Violence at Cronulla Beach as 5000 people gather

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Monday, December 12, 2005

"No Lebs" handwritten on t-shirt

Cronulla Beach in Sydney, New South Wales was the scene of racist mob-violence yesterday. In what has been described as disgusting, un-Australian and shameful behaviour, participants in a 5000-strong mob assaulted people suspected of being of Lebanese origin. The angry, alcohol-fuelled crowd also turned on anyone who tried to help the victims, including police, security guards and ambulance officers.

Following an attack on two lifeguards earlier in the week, allegedly by men of Lebanese descent, a protest had been organised via text messages and a small number of usenet postings.

Sutherland Shire Mayor Kevin Schreiber says inflammatory text messages calling for revenge attacks fueled the violence. Mr Schreiber said the heavily-circulated messages ensured troublemakers went to the southern Sydney beach looking for a fight. Police had patrolled the area all weekend after text messages began circulating among the community calling for vigilante responses to unwelcome visitors on the beach.

"The sending out of that text message was foolish and irresponsible and ensured that people from all over Sydney came to Cronulla looking to cause trouble and this was further fueled by alcohol," said Mr Schreiber.

Sydney's popular talk-back radio station 2GB also promoted Sunday's event. Breakfast announcer Alan Jones has been accused of "fanning the flames." Callers who recommended vigilante action were not discouraged to take the law into their own hands. Mr Jones, notorious for inflammatory comments, repeated the text message for Cronulla residents to defend their territory several times.

Man wearing Aussie Flag hat speaks into megaphone

As the crowd marched along the beach and foreshore area, waving Australian flags, the crowd chanted racist slogans, with many wearing clothes bearing racist sentiment.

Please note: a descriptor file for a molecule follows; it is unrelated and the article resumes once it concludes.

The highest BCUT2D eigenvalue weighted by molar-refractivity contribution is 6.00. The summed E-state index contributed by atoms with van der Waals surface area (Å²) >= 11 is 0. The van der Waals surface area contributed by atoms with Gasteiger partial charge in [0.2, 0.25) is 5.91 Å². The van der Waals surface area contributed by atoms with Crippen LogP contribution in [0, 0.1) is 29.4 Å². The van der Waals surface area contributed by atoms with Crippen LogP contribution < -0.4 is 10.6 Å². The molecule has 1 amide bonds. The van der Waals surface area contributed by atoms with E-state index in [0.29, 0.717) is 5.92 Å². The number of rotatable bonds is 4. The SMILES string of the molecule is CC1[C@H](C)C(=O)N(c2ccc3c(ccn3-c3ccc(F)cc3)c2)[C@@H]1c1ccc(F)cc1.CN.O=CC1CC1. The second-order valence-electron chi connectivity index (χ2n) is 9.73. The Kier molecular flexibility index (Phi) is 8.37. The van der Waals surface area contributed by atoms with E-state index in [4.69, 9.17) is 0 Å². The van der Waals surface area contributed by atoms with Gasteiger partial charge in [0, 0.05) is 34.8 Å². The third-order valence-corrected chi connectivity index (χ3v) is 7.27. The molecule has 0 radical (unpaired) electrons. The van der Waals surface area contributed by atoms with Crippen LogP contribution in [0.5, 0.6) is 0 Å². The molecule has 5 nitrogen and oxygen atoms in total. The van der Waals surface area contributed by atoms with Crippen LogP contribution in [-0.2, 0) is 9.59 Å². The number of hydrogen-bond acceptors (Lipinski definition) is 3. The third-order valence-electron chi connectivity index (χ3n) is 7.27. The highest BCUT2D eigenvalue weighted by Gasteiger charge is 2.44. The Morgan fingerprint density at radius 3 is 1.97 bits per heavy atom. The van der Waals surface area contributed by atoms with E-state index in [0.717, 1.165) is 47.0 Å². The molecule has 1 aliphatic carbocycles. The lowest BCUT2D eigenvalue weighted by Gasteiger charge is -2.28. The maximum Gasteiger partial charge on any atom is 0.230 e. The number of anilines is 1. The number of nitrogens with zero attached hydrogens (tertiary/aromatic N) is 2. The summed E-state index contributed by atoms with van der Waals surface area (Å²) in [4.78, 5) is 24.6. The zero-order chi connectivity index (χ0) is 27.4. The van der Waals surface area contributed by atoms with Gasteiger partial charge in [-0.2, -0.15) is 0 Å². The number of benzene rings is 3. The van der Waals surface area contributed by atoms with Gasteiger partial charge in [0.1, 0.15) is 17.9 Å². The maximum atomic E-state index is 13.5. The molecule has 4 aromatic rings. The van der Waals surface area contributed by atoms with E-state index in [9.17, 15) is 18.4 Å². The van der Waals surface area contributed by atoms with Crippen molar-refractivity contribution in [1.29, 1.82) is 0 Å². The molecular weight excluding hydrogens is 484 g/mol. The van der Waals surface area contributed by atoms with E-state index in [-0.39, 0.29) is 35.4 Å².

Middle Eastern men were openly targeted and assaulted. A young Muslim woman wearing a veil was chased into a kiosk on Cronulla beach. Police tried to move her away from the chanting crowd but were unable to reach the security of the command post. While the woman and police officers hid in the kiosk, a crowd surrounded the kiosk and shouted "Kill the Lebs", while others climbed on top of the kiosk.

As police horses and special operations officers formed a line and pushed the crowd away, they were bombarded with beer bottles. After half an hour, an ambulance arrived at the kiosk and people were loaded into it. The ambulance, transporting six injured youths, escorted by police and police horses, was also bombarded with beer bottles. One struck an ambulance officer on the head. His colleague suffered lacerations to the arm.

Arrests

Police observing protestors

A total of 25 people, including two ambulance officers, were injured and about 40 cars were vandalised at Maroubra as the unrest spread to other beachside communities. Police said 16 people had been arrested and charged with 41 offences. Locals said today they were in shock and many refused to be named, too scared of retribution for their comments.

Those charged were from Mortdale, Cronulla, Bondi Junction, Kareela, Granville, Lugarno, Greenacre, Mascot, Northmead, Jannali, Sutherland, and Riverwood. Offences included malicious damage, resist police, hinder police, assault police, resist arrest, possess prohibited drug, offensive manner, threaten violence, affray, possess knife in a public place, and driving in a manner dangerous. All of those charged were men between 17 and 40 years of age.

Government response

A Police strike force had been established to track down those responsible, NSW Premier Morris Iemma said today. Mr Iemma said video and photo evidence would be used to catch the offenders following incidents which he said showed "ugly face of racism in Australia".

He said the Government would examine what extra police powers would be needed to combat further outbreaks of violence. A meeting of community leaders would be convened to discuss the problem.

"Let's be very clear, the police will be unrelenting in their fight against these thugs and hooligans," the Premier said. A series of apparent revenge attacks – including two stabbings – occurred overnight following the unrest at Cronulla.

Prime Minister John Howard, at a separate press conference, condemned the violence. He said attacking anyone on the basis of their race or ethnicity was unacceptable and should be repudiated. He has refused to call Australians "racist". He himself created racism-related controversy when in 1988 he claimed that the rate of Asian immigration into Australia was too high.

Response from Islamic leaders

"We grew here, you flew here" handwritten on persons back

Kuranda Seyit, the director of Forum on Australia's Islamic Relations (FAIR), an Islamic think-tank, was disgusted by the weekends violence. "The Cronulla police must send a loud and clear message to others who are potentially considering vigilante action against fellow Australians," Mr Seyit said. He also condemned the previous violence that was allegedly committed by Lebanese men, but said that this does not justify yesterdays violence. "I realise that the initial behaviour by the thugs who beat the lifeguard was unacceptable but to take it out any anyone who the mob think are not one of them, is not the solution," Mr Seyit said.